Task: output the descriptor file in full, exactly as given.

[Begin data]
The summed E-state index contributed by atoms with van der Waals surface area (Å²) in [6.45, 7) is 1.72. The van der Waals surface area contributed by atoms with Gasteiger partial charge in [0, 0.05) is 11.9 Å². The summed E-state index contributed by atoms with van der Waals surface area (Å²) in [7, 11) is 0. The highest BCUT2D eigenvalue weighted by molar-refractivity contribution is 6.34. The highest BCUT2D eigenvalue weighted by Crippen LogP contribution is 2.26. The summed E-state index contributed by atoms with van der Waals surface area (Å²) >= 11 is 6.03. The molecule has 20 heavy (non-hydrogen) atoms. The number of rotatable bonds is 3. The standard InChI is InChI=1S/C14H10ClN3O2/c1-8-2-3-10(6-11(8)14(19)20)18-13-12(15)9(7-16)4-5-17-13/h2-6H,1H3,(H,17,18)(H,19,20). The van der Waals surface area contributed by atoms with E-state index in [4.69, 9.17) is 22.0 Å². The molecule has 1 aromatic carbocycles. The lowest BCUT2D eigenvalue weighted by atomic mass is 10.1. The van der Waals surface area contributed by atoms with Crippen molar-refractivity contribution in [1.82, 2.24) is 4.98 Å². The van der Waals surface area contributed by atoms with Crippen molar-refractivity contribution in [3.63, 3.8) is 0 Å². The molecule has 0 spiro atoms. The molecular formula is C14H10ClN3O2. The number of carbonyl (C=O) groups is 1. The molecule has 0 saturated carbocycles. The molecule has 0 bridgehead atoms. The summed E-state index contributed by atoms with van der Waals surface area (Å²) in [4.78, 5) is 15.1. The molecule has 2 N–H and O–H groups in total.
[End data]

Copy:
The summed E-state index contributed by atoms with van der Waals surface area (Å²) in [6.45, 7) is 1.72. The van der Waals surface area contributed by atoms with Gasteiger partial charge in [0, 0.05) is 11.9 Å². The summed E-state index contributed by atoms with van der Waals surface area (Å²) in [7, 11) is 0. The highest BCUT2D eigenvalue weighted by molar-refractivity contribution is 6.34. The highest BCUT2D eigenvalue weighted by Crippen LogP contribution is 2.26. The summed E-state index contributed by atoms with van der Waals surface area (Å²) >= 11 is 6.03. The molecule has 20 heavy (non-hydrogen) atoms. The number of rotatable bonds is 3. The standard InChI is InChI=1S/C14H10ClN3O2/c1-8-2-3-10(6-11(8)14(19)20)18-13-12(15)9(7-16)4-5-17-13/h2-6H,1H3,(H,17,18)(H,19,20). The van der Waals surface area contributed by atoms with E-state index in [4.69, 9.17) is 22.0 Å². The molecule has 1 aromatic carbocycles. The lowest BCUT2D eigenvalue weighted by atomic mass is 10.1. The van der Waals surface area contributed by atoms with Crippen molar-refractivity contribution in [1.82, 2.24) is 4.98 Å². The van der Waals surface area contributed by atoms with Crippen molar-refractivity contribution in [3.63, 3.8) is 0 Å². The molecule has 0 spiro atoms. The molecular formula is C14H10ClN3O2. The number of carbonyl (C=O) groups is 1. The molecule has 0 saturated carbocycles. The molecule has 0 bridgehead atoms. The summed E-state index contributed by atoms with van der Waals surface area (Å²) in [4.78, 5) is 15.1. The molecule has 2 N–H and O–H groups in total.